A German Dornier Do-17 that was shot down off the Kent coast more than 70 years ago during the Battle of Britain was successfully raised from the sea bed in the English Channel on Monday. Attempts by the RAF Museum to salvage it had been hit by strong winds over the last few weeks, but weather conditions for the hour-long operation were “near perfect” on Monday evening:
It took three years to come up with a plan to raise aircraft which ultimately involved divers attaching lifting equipment to what was believed to be the strongest parts of it’s frame and then raising it whole in one single lift. Originally, the plan called for building an aluminum frame or cradle around the wreck, but those plans were abandoned after it became clear it would take too long cost more than the £600,000 project budget to do so.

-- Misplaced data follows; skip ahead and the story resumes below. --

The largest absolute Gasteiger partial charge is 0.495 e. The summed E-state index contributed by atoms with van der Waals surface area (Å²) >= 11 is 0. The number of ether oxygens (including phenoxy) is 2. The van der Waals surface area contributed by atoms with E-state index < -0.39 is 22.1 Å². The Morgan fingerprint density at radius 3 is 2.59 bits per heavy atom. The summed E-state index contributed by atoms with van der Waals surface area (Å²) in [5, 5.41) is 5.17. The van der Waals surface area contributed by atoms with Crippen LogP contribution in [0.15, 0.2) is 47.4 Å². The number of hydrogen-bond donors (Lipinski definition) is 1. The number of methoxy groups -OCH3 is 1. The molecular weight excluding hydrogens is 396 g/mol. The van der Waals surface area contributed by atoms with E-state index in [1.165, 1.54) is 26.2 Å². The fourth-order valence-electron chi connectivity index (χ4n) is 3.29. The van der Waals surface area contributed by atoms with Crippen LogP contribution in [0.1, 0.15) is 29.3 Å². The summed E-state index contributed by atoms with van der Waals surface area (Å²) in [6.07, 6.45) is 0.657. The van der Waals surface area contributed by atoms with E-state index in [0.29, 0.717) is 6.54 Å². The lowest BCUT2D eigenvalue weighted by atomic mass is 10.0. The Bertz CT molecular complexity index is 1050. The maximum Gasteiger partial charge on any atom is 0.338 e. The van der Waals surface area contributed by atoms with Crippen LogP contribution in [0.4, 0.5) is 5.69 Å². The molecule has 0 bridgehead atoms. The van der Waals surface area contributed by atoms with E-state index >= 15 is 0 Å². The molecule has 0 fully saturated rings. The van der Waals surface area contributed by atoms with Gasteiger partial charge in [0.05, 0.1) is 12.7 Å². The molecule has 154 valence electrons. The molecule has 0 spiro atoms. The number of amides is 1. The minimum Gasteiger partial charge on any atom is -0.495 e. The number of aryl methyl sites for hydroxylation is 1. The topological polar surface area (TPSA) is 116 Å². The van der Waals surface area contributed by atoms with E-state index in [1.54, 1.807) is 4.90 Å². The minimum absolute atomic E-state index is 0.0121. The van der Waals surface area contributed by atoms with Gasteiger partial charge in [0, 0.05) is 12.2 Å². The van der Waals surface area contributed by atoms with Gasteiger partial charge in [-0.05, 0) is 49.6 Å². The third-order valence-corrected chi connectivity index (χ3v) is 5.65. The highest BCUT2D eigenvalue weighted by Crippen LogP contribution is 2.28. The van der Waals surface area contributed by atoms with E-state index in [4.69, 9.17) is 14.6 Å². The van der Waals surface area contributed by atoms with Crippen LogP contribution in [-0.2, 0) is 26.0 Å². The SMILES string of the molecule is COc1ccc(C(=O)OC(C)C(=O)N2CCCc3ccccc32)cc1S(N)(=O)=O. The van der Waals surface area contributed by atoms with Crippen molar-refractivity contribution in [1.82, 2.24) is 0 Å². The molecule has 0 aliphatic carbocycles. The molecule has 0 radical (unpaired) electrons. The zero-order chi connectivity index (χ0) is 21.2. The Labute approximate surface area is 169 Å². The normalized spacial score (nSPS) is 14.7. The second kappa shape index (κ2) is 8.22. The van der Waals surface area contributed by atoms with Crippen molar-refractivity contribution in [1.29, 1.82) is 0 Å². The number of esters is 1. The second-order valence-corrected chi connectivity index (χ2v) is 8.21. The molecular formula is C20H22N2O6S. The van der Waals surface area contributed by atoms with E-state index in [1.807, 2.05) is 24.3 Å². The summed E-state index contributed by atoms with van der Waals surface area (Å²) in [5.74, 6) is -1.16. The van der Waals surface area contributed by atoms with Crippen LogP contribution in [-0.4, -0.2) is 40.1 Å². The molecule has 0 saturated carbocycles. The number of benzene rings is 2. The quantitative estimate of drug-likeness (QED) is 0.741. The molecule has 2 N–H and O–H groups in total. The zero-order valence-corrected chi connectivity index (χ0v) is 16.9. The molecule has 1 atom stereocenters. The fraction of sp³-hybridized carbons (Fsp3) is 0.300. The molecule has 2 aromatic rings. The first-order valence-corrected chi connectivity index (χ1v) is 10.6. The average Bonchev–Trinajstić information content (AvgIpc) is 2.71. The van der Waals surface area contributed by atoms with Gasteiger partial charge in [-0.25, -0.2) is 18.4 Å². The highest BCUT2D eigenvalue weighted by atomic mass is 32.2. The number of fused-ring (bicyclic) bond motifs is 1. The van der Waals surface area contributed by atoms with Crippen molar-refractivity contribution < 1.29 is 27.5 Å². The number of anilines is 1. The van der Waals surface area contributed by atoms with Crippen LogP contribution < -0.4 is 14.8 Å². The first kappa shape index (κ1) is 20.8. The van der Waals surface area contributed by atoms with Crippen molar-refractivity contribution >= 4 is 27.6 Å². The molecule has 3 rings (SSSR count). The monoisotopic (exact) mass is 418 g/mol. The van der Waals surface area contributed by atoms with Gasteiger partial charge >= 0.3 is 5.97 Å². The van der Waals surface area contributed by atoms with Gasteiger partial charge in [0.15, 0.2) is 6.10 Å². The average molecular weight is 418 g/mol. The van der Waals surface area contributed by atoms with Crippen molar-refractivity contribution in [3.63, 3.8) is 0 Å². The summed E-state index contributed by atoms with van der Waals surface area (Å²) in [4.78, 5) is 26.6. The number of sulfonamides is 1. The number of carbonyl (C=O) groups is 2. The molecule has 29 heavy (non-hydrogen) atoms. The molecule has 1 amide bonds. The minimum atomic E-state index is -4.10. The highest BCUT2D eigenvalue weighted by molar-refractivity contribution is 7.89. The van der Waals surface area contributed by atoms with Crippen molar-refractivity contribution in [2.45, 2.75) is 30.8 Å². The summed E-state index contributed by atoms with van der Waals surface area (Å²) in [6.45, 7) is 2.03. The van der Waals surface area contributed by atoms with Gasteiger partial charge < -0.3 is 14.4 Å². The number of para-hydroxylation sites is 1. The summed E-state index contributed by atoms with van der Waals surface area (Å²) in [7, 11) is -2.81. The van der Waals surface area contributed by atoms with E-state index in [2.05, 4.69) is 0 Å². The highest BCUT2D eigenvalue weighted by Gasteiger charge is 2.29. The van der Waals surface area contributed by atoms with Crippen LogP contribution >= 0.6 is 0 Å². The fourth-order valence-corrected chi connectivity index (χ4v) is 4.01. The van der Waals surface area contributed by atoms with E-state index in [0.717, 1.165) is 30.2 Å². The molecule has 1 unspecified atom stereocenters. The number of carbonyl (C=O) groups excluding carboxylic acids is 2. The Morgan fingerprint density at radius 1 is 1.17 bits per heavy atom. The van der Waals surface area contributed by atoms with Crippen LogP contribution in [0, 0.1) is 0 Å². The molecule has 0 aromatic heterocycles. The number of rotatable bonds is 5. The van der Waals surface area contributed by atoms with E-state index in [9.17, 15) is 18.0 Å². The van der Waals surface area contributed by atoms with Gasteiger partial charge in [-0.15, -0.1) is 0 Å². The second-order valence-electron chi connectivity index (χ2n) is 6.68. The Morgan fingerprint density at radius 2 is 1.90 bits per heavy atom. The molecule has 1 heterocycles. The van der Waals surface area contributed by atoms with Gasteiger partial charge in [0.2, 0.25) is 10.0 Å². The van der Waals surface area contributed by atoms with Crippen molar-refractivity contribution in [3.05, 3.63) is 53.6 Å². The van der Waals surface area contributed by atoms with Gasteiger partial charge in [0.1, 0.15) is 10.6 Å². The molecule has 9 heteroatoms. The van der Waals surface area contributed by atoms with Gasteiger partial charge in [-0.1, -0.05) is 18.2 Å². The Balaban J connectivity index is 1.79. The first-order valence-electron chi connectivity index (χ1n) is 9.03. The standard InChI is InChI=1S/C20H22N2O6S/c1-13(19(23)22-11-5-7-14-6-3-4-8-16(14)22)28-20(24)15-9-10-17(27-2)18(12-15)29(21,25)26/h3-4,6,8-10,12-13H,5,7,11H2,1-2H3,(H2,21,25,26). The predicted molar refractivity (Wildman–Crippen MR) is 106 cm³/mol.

The Dornier Do-17 aircraft is believed to be the only intact example of its kind in the world and has lain in 50 feet (15 meters) of water on the Goodwin Sands. However, the aircraft will still need a two-year restoration at the RAF Museum’s site in Cosford, Shropshire.
To learn more about the Dornier Do-17, check out a cool BBC interactive by clicking here along with an album of pictures showing what’s left of the aircraft.
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